When visiting your grandparents’ house do you ever wonder, “What is this?” as you curiously stare down the dumbwaiter or at their built-in vacuum system? Systems, appliances, and devices that are currently in our homes are on the endangered species list and moving into extinct territory.
“As technology improves, there are definitely some things that are going to be vanishing from the household, especially in new homes,” says Cristina Miguélez, content manager of home improvement website fixr.com. “Some of these things are already beginning to vanish. Standard phone jacks are already ceasing to exist. Soon, so will normal outlets as we know them, to be replaced with smart outlets that can help use charge things wirelessly or when plugged in.”
It’s important to update your house with the times, not just for the sake of function, but to increase the resale value of your home. When remodeling your home, updates will eventually lead to the disappearance of common household features. Think landline plug-ins, traditional locks, incandescent lightbulbs, and possibly even built-in bookshelves.
1. Wired Technology
As we move into a world of Wi-Fi, we no longer have to worry about tangles of wires. “When you are planning for a remodeling, think ‘smart’ and wireless,” says DJK real estate agent Barbara Ireland.
She recommends removing outdated technological items like wired speakers, old intercom and security alarm systems, hard-line data ports, and TV wiring. “You can set up a smart curved or transparent tv instead,” she suggests.
For apartment- and condo-dwellers, buildings that use intercom systems are eschewing wires for smart systems that alert your phone and let you see who is at the front door. “Intercom systems that buzz your apartment will go the way of the dodo birds, and good riddance,” says Triplemint real estate agent Brandon Marianne Lee.
2. Standard Devices & Appliances
Standard devices and appliances are being upgraded for smart counterparts. Incandescent lightbulbs are being traded in for smart lightbulbs. Regular old thermostats, smoke detectors, and door locks are now smart too. “Anything that is accessible and can be activated via mobile device,” says Ireland.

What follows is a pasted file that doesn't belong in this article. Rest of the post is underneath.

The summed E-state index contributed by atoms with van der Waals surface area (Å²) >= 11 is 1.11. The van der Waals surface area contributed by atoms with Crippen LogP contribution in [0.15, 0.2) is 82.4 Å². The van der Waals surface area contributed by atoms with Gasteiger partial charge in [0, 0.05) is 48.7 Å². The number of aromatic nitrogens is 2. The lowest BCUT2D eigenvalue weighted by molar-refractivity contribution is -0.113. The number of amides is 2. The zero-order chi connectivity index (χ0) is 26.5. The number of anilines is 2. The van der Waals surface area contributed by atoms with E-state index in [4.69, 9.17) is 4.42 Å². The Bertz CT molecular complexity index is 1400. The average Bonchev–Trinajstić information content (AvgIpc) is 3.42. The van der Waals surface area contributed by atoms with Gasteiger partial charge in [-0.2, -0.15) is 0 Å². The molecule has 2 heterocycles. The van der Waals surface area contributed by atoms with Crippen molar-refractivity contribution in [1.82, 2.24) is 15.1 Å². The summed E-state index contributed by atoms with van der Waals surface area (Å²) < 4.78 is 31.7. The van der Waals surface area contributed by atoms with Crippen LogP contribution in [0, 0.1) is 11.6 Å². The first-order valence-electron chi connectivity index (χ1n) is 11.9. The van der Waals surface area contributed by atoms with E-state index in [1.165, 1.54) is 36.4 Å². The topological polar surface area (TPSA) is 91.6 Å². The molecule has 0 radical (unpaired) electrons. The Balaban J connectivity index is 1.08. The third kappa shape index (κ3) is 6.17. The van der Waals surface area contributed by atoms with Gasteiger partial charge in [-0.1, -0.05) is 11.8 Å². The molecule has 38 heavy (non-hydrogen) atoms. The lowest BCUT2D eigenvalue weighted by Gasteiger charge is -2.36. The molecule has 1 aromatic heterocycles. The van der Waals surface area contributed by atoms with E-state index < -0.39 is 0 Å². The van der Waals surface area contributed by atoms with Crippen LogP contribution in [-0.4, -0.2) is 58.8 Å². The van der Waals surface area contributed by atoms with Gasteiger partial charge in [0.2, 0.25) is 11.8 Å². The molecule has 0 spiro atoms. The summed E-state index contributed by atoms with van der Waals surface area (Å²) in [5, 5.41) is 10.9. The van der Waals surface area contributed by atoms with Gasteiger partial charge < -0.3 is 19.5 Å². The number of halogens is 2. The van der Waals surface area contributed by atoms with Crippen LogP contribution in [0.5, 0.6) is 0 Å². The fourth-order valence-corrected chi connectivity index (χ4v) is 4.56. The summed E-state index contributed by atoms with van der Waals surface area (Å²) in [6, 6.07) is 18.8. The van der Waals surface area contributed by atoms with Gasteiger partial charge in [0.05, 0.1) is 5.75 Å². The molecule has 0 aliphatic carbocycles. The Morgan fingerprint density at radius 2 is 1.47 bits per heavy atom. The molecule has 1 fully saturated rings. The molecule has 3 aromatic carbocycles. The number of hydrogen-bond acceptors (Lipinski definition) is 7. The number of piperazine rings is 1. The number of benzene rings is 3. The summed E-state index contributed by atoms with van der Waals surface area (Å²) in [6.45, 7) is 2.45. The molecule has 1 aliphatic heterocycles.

Large household appliances like ovens are moving in the smart direction too. “Standard appliances will likely be replaced with smart versions in time,” verifies fixr.com‘s Miguélez, “which includes things like diagnostic technology to help troubleshoot and solve problems, rather than calling a repairman.”
3. Electrical Switches & Outlets
Traditional three-prong outlets are outdated, and outlets in newer houses are accommodating USB ports to maximize charging options. And in rooms like the kitchen and bathroom, you can create storage solutions to charge your devices out of sight. “It’s easy to add functionality with a smart electrical outlet that can control energy usage and turn on and off lights,” adds Ireland.
Light switches also will be a thing of the past, according to fixr.com‘s Miguélez. “Smart lights already exist that can turn on or off the lights depending on the presence of a person in the room—no switch required,” she adds.
4. Media & AV Rooms
“Media rooms, like home theaters, and AV rooms that have 20 billion miles of low-voltage cables that run to every corner of the house are going to be obsolete in 15 to 20 years,” says Anderson Kenny of Anderson Kenny Architecture.
In a wireless world with smart televisions and streaming videos on your handheld devices, dedicating an entire room to home theater equipment is no longer necessary. The same goes for home offices as Wi-Fi is now widespread and more and more people have mobile work setups with laptops.
5. Built-in Bookshelves
“Bookcases will become vessels for objects not books,” says Kenny. As more and more people read on digital devices like Nooks and iPads, print editions are becoming an archaic item. Darn you, Kindle!
The bibliophile in us can’t help but hate this and hope that built-in bookshelves— and books!—don’t disappear in the future. As for smart technology, we’re all for that though.